The importance of wild and domesticated animals in the Near East and the loving intensity with which artists observed antelopes, ibex, goats, horses, oxen, and birds appear in many works in the collection. Human and animal life were so intertwined that Near Eastern deities often appear with animal-human genies, or magic servitors, and as "master/mistress of animals," in heraldic poses that suggest a union of man and nature, The DMA's ceremonial standard top with a figure (1963.21), perhaps a deity or hero, supported by entwined animals is a motif with a long life. Such heraldic images were later transferred to Greek figures, like the huntress goddess Artemis, who appears as a "mistress of animals."
As in pharaonic Egypt, Near Eastern societies worshiped deities who were images of fertility and natural power. This power was implicit in animal art, but there were also more conceptual images symbolizing fertility, such as nude female figurines supporting their breasts. This design, too, was passed on to Greek goddesses like Demeter via the mother-goddesses of Anatolia, Minoan Crete, and the Aegean Islands. In this dispersal of fertility imagery, the DMA has a Syro-Hittite ceramic figurine, two Cycladic marble figurines, and Archaic Greek terracotta figures associated with the worship of Demeter and Persephone.
Only institutions such as the Bode Museum in Berlin, with its complete reconstruction of the Ishtar Gate from Babylon, or the British Museum and the Louvre, with large-scale Assyrian relief suclptures, or the archaeological site of Persepolis in Iran, with intact ceremonial architecture of the Achaemenid Persian kings, can present in monumental form the power of ancient Near Eastern art associated with architecture. Unlike in Egypt, where monumental tombs and temples were made of hard stone, most Near Eastern buildings were constructed of mud brick and decorated with glazed tiles. The grandeur of ancient Babylon is far less apparent today than the funerary grandeur of ancient Giza or Thebes (although Egyptian palaces, made of mud brick, have largely vanished , too). However, surviving small-scale examples of sculpture, jewelry, amulets, precious vessels, horse trappings, and architectural ornament do testify to thousands of years of meticulous artistry.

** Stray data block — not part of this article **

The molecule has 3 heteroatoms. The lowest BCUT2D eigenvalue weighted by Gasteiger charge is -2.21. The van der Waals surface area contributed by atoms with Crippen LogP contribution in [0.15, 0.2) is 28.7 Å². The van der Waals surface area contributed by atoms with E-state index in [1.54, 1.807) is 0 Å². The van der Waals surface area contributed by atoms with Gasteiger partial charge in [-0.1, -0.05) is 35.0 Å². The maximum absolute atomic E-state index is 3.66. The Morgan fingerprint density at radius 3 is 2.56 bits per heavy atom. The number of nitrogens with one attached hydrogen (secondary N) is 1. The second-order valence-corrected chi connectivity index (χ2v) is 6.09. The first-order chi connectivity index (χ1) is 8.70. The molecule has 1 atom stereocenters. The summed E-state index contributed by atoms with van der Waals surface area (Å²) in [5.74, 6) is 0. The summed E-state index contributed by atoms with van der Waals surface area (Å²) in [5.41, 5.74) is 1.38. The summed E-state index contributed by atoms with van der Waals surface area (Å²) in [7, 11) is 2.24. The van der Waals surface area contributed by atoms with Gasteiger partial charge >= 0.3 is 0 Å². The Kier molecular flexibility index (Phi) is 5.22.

In Egypt, the patrons of such craftsmanship were the royal court, the nobility, local notables, and priests. In such a centralized world, the elite patronized artisans continuously for thousands of years. No Near Eastern society had such continuity: power passed from one city to another; states and empires rose and fell; and a lack of defined geographic borders led to a very fluid political situation, as it does today. Social identity was based on language, ethnic group, or religion.
At the same time, the lack of impenetrable geographical frontiers, so different from Egypt, also led to trade and to the dispersal of art far and wide. When the fifth century BCE Persian king Darius designed Persepolis, his craftsmen managed to combine motifs as disparate as the Egyptian winged sun disk, Mesopotamian animal-human genie figures, Assyrian winged bulls, Persian warriors, and a realistic train of tribute bearers, who may owe something to eastern Greek art.
Trading communities in the Levant, more so than the inward-looking kingdom of Egypt, spread art styles and sophisticated techniques like faience, enamel, glass, inlay, gold working, ivory ornament, and decorative sculpture from the mountains and plateaus of central Eurasia to the Black Sea, Aegean Sea, and western Mediterranean Sea. While the great heritage of Egyptian art played a key role in the development of early Greek sculpture and architecture in the 7th century BCE influence from Near Eastern art goes back to the Bronze Age. Indeed, in one sense it has never stopped. Islamic art built on a millennia-old tradition of craftsmanship in the Near East, a tradition that still exists today.
Anne R. Bromberg and Karl Kilinski II, Gods, Men, and Heroes: Ancient Art at the Dallas Museum of Art. Seattle: University of Washington Press, 1996. 27-28.